Zig-zag Bridge
A Zig-zag bridge at the National Palace Museum in Taipei
A Zig-zag bridge
at the National Palace Museum in Taipei
AncestorBeam bridge
Span rangeShort
MaterialPost and plank
Design effortLow
Falsework requiredNo

A zig-zag bridge is a pedestrian bridge composed of short segments, each set at an angle relative to its neighbors and usually with an alternating right and left turn required when traveling across the bridge. It is used in standard crossings for structural stability; and in traditional and contemporary Asian and Western landscape design across water gardens.

When constructed of wood, each segment is formed from planks and is supported by posts. When constructed of stone, the bridge will use short or long rectilinear slabs set upon stone footings.

Garden and ceremonial bridge

Main article: Nine-turn bridge

A zig-zag bridge is often seen in the Chinese garden,[1] Japanese garden,[2] and Zen rock garden. It may be made of stone slabs or planks as part of a pond design and is frequently seen in rustic gardens. It is also used in high art modern fountain gardens, often in public urban park and botanic garden landscapes.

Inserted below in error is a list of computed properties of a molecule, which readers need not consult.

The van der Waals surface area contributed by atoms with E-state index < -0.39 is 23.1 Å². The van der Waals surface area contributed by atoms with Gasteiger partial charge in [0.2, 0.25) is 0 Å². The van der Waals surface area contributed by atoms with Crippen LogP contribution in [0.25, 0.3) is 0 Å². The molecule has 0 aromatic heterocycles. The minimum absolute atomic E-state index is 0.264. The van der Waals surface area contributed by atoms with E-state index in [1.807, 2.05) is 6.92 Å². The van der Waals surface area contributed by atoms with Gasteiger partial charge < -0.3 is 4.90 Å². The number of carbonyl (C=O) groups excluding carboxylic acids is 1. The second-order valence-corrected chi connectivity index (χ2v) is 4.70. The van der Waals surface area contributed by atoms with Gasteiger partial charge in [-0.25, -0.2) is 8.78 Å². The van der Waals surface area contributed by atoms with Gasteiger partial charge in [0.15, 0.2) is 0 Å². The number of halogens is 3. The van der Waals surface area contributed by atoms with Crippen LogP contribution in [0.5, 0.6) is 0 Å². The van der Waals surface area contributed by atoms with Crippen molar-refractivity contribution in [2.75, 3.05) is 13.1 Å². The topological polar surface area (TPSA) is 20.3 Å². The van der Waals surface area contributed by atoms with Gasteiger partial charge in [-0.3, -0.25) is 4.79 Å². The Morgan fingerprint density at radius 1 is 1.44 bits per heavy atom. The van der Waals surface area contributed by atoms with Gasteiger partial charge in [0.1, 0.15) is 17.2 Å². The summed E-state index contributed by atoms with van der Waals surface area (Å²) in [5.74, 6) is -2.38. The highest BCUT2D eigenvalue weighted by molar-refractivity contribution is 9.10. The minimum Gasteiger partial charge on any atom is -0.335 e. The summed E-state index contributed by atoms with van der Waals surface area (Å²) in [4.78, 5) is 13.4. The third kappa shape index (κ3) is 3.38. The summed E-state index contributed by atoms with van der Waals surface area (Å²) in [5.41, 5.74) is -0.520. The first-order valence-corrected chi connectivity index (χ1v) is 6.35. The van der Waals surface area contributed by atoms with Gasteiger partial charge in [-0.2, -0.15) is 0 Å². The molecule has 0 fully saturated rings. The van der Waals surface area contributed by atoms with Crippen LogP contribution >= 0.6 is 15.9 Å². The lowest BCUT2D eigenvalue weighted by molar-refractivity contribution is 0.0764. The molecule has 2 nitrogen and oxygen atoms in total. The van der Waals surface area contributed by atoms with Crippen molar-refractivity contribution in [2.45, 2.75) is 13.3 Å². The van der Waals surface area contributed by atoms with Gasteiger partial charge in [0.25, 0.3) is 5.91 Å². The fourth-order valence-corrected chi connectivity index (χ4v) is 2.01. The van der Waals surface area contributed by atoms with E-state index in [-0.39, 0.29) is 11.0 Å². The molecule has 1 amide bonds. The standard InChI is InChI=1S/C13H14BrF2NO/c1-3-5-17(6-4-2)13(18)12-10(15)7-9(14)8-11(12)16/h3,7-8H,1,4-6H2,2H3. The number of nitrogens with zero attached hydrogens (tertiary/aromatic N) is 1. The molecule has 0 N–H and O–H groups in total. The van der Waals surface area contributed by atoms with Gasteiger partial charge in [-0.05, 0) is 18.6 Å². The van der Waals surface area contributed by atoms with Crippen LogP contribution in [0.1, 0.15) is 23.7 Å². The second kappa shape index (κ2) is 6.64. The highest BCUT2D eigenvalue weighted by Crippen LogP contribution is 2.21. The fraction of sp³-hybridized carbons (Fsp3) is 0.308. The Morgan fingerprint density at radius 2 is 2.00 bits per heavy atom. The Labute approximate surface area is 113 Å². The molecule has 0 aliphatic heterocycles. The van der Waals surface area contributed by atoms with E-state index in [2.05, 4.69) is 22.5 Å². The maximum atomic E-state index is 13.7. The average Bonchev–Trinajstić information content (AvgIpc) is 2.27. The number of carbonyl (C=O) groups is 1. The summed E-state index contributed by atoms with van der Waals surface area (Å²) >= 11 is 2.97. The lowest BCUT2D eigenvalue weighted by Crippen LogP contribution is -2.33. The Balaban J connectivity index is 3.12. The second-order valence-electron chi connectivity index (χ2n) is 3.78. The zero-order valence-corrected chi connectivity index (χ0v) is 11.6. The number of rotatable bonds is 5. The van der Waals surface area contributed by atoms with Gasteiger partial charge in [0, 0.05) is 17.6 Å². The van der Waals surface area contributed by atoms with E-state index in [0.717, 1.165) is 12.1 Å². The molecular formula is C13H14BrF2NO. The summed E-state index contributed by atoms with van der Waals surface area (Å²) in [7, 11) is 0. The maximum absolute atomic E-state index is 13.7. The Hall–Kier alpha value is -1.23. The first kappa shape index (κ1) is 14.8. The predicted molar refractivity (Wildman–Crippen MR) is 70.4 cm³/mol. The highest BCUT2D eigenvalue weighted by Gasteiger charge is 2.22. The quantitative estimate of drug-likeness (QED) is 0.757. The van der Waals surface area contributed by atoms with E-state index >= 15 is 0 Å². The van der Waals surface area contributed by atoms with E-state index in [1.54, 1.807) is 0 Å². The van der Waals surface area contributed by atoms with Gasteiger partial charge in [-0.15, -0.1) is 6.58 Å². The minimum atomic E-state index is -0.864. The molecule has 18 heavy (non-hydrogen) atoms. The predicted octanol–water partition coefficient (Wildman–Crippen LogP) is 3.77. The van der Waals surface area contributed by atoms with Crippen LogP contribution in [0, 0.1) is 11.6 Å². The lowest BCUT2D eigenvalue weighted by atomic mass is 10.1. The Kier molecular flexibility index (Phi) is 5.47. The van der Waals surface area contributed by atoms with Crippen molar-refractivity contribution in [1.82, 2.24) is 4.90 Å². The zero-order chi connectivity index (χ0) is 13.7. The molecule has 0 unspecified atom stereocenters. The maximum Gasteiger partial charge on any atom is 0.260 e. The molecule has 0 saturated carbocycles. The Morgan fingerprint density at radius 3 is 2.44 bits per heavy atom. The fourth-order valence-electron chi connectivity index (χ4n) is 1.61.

The objective in employing such a bridge, constructed according to Zen philosophy and teachings, is to focus the walker's attention to the mindfulness of the current place and time moment – "being here, now". As it often has no railings, it is quite possible for an inattentive walker to simply fall off an end into the water.

The zig-zag of paths and bridges also follows a principle of Chinese Feng Shui.

A zig-zag bridge across a marsh at Boxerwood Gardens in the Shenandoah Valley
A zig-zag bridge across a small pond in Quito at the Jardín Botánico Garden

Standard bridge

The post and plank version has an advantage when employed as a crossing of a muddy bottom or marsh: It is structurally stable, where a straight bridge might tend to tip due to the posts moving in the soft mud. Each segment of walkway mutually supports the next from twisting and tipping by being securely fastened to it. This is the same advantage possessed by a zig-zag split rail fence.

See also


  1. ^ "The Zigzag Bridge". cultural-china.com. Archived from the original on 23 September 2015. Retrieved 10 April 2015.
  2. ^ "The Zig-Zag Bridge Myth". rothteien.com. Retrieved 10 April 2015.